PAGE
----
by Marvin Shackelford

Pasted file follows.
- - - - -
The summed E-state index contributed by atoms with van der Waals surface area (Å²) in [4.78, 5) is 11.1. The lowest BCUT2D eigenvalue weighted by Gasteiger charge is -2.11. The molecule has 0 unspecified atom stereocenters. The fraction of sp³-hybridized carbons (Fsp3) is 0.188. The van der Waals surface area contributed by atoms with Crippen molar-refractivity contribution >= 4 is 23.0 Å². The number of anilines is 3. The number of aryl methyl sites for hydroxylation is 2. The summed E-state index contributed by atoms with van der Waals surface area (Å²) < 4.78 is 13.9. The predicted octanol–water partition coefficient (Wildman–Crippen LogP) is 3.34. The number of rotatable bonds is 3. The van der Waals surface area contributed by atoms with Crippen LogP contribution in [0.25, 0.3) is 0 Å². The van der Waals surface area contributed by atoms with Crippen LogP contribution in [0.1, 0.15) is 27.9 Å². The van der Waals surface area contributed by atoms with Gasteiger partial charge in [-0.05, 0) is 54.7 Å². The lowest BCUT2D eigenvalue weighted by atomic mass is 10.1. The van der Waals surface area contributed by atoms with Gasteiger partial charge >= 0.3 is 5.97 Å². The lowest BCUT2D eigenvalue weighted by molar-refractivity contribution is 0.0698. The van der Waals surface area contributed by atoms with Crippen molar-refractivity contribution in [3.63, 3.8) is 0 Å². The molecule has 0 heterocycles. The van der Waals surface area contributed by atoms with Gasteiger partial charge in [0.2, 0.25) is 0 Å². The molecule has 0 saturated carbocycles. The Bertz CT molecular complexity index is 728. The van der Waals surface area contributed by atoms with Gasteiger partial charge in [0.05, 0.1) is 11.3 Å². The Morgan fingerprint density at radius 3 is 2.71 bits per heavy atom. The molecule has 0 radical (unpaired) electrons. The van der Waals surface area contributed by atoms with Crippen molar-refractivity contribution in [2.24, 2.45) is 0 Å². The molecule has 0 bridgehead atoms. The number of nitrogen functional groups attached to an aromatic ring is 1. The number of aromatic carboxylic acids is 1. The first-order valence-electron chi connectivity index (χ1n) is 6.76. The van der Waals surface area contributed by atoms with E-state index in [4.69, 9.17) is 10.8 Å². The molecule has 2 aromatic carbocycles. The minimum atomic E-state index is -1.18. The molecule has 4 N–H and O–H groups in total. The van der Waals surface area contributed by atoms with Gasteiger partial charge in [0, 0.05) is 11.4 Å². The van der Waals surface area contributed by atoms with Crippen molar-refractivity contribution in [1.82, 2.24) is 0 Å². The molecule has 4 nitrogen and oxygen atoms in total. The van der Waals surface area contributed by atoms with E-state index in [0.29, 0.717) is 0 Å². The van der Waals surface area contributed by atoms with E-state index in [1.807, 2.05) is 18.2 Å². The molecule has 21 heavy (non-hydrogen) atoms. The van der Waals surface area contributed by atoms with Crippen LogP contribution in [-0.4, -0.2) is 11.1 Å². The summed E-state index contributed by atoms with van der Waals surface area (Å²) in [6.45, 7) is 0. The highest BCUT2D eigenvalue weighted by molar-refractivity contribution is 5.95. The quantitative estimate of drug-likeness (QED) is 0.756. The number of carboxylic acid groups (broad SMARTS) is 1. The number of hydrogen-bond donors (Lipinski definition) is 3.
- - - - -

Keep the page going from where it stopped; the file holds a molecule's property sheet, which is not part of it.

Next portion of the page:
The Bible means more, but the brick is heavier. The brick is the only loose piece from the home they built together, a failing of the mortar along the porch, but the Bible has the family tree. It branches back before them to Ellis, to gangplanks dropped against New England rock. It singles down after them to son and daughters and has begun splitting and grafting away again. Their life a still, narrow point. She can dig on into the Bible and turn up the roots of all mankind. She can stumble through vows chanted and sworn and inscribed. She sits and thinks. She sits and drinks wine from the wedding, dusty from the cabinets. Too soon for it still, really. It’s wrapped up, the Bible, in black leather stiff with age and scoured smooth by fingers.